Indeed, Texas Instruments developed TI InterActive! to marry the highly useful technology of graphing calculators with the ubiquitous presence of personal computers. The software makes many of TI's most popular graphing-calculator capabilities more accessible to teachers who want to use computers in the classroom, too.
Gough stresses mathematical modeling to her students so she and her students use TI InterActive! almost daily, she says. The program has a unique "smart" extraction feature, which allows her to copy and paste data from Web sites or other sources directly into a table template where it appears pre-formatted. Thus, her students can get right to the business of interpretation and analysis.
"You get to the math part in an easy fashion," Gough says. "It's just a really powerful tool."
Cabri Geometry II
With Cabri Geometry II, students can see patterns and draw their own conclusions. The comprehensive software includes Euclidian, transformational and analytic geometry, and students and teachers report it's easy to learn and use.
Designed for use on personal computers and with TI-92 Plus and TI-89 handhelds, Cabri Geometry II features Cartesian and polar coordinates. With it, students can draw lines on their computers or handhelds as they would with pencils, protractors and compasses, but they can do it much more quickly and easily. With the program's property-checking system, for example, students can perform tests based on Euclid's five postulates. Cabri Geometry II is the first interactive geometry package with analytical geometry built in.
The software's interactive nature helps students construct a solid foundation for understanding the basis of math, Keyton says.
"Rather than be told," This is a proof, now discovery is part of the equation," Keyton says about his students' use of the software. "A lot of times there's no reason to buy into the proof. Once they discover theorems, they're curious about whether or not they're true. Eventually [using Cabri Geometry II] They see what appears to be true. That's the essential reason for proof."
In other words, some students have to see it to believe it, and TI's dynamic geometry software lets them see it.
Derive 5--Higher Math
Derive 5 college software does for the higher math of algebra, trigonometry, calculus and linear algebra what the scientific calculator did for arithmetic. Gone are the hours performing long and tedious computations. Like TI's other software, Derive 5 allows students to get to the business of math more quickly.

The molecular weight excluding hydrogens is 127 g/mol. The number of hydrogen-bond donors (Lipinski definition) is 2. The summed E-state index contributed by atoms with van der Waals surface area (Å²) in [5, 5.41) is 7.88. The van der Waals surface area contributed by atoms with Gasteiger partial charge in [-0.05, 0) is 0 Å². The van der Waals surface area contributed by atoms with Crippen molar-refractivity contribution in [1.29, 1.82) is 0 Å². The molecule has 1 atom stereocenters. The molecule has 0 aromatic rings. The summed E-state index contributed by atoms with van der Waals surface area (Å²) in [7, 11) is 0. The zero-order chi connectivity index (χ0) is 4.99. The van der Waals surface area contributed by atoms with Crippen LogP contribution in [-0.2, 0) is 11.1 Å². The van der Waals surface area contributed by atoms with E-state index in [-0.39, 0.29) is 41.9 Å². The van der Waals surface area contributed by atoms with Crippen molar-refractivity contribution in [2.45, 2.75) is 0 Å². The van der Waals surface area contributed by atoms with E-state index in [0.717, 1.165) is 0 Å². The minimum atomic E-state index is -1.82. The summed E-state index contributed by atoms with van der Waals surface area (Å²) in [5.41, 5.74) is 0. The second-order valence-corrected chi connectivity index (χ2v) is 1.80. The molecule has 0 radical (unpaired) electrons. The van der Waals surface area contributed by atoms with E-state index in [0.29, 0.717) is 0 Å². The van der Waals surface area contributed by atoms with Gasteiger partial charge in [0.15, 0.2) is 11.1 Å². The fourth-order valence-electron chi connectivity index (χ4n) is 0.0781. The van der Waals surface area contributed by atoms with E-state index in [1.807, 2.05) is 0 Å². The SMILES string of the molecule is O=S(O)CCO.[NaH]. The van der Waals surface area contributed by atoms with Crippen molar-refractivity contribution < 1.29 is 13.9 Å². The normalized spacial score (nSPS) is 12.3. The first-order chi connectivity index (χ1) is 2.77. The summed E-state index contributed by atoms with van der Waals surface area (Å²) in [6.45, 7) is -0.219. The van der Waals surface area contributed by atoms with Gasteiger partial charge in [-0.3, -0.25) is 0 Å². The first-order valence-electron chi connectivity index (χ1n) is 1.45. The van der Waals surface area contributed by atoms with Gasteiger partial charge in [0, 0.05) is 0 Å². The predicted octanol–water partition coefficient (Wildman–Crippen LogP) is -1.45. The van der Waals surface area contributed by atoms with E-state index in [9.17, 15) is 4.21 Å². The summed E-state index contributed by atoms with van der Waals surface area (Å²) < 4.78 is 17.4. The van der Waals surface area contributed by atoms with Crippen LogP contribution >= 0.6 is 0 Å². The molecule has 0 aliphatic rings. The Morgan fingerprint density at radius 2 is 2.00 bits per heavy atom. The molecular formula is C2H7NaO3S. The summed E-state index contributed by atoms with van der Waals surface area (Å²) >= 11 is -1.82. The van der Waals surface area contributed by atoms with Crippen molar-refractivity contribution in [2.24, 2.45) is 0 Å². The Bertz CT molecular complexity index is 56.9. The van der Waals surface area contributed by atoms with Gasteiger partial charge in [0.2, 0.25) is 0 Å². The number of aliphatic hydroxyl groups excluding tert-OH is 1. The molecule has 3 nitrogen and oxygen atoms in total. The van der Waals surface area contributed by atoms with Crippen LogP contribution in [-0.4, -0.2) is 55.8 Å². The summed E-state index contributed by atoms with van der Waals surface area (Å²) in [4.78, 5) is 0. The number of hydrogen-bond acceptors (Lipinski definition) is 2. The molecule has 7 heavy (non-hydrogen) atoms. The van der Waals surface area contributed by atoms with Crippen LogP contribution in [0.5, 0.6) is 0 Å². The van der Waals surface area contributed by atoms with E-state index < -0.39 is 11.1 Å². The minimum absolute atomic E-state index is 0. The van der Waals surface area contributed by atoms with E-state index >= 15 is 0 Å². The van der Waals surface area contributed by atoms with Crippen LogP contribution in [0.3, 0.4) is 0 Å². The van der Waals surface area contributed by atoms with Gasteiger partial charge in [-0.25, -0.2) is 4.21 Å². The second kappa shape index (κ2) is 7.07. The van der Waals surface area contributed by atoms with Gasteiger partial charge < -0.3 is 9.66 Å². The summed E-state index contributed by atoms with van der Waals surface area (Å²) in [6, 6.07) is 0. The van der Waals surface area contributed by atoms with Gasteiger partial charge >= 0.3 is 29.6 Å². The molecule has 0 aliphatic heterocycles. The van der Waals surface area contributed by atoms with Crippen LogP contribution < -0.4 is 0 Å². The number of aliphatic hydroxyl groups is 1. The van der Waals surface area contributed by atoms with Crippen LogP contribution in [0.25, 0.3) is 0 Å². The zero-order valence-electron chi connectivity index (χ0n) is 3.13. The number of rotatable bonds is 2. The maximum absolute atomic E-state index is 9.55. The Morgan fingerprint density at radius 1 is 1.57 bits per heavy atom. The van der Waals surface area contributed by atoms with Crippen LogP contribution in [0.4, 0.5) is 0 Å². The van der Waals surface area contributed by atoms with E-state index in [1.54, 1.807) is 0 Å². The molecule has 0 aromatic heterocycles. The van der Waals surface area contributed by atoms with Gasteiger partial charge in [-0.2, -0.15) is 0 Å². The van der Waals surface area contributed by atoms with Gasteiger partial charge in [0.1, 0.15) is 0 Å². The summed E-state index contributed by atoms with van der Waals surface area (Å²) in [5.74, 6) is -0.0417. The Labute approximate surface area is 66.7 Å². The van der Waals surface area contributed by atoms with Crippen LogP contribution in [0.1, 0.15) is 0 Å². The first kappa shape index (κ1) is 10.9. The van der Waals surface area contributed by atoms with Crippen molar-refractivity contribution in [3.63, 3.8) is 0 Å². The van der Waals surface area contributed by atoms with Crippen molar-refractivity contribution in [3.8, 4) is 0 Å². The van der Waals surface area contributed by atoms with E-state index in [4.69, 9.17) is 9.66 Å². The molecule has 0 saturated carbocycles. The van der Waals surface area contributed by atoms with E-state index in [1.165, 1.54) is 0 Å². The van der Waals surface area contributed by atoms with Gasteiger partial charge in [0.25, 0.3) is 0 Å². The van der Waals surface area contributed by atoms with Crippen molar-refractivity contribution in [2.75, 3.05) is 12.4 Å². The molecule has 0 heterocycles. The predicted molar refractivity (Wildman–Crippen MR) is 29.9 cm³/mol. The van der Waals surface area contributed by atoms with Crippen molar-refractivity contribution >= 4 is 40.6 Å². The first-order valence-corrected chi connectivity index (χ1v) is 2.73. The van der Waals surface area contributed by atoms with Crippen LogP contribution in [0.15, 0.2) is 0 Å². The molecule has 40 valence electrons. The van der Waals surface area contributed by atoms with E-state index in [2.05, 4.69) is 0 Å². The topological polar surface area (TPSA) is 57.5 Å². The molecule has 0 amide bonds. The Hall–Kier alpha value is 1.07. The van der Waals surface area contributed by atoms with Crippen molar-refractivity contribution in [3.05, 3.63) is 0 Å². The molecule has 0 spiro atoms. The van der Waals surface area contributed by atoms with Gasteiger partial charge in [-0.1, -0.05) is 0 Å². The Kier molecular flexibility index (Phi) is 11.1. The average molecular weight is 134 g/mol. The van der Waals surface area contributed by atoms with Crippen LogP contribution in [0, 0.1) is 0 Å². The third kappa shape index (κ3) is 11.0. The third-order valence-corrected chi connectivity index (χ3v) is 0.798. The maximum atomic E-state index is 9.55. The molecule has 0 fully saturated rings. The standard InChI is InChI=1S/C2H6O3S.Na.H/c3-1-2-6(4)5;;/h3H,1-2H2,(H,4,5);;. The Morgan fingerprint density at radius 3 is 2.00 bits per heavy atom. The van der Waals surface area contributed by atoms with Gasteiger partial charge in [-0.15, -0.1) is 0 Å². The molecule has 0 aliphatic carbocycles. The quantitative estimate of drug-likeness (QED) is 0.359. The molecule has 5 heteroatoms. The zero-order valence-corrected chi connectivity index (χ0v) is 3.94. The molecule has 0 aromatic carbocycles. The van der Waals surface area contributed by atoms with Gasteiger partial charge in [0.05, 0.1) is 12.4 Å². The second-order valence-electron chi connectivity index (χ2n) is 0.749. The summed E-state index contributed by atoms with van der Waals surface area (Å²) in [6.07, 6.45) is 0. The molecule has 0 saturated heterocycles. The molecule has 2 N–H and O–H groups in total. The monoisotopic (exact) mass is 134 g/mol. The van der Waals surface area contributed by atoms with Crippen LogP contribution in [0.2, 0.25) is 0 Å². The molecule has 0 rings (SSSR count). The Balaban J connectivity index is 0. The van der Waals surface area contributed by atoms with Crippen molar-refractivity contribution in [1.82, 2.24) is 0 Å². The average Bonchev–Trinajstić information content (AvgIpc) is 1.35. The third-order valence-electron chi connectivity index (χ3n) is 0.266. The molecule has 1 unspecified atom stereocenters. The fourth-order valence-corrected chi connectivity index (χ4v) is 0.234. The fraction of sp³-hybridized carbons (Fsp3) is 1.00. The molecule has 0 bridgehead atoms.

This program is used mainly by professional and research mathematicians and in higher-order math classes in college. Teachers hail its use as a tool to explore different routes to solving problems, while researchers like its reliability in quickly solving complicated problems.
Derive 5, needing fewer than 4MB of disk space, solves both symbolic and numeric problems and can plot the results in two or three dimensions. It comes with a library of utility files that define functions for solving first- and second-order ordinary differential equations; users also can create their own utility files.
TI-Graph Link and TI Connect Link Software
TI-Graph Link is software that connects calculators to the rest of the world, and keeps them up to date. The TI-Graph Link is a cable that enables users to upgrade TI's Flash-based graphing calculators by downloading new software and data from the Internet.
It's one piece of technology that makes TI's products a bargain for educators, most of whom can't afford to buy new equipment every time new software comes out, says math teacher Keyton.
Although TI-Graph Link still is going strong,TI recently released its successor, link software called TI Connect. This newest product is designed to enhance the connectivity between TI's graphing technology and the Internet.
TI Connect includes every feature and capability of Ti-Graph Link, as well as some new ones: Smart Connections makes connecting cable, calculator and computer easier; TI Connect automatically detects and notifies users of updates to the TI handheld's operating system or Flash applications; and the software can be set up to download upgrades manually or automatically.
"Texas Instruments has done things great," Keyton says. "They've gone to great expense to produce affordable calculators that have lots of power."
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|Date:||Nov 1, 2001|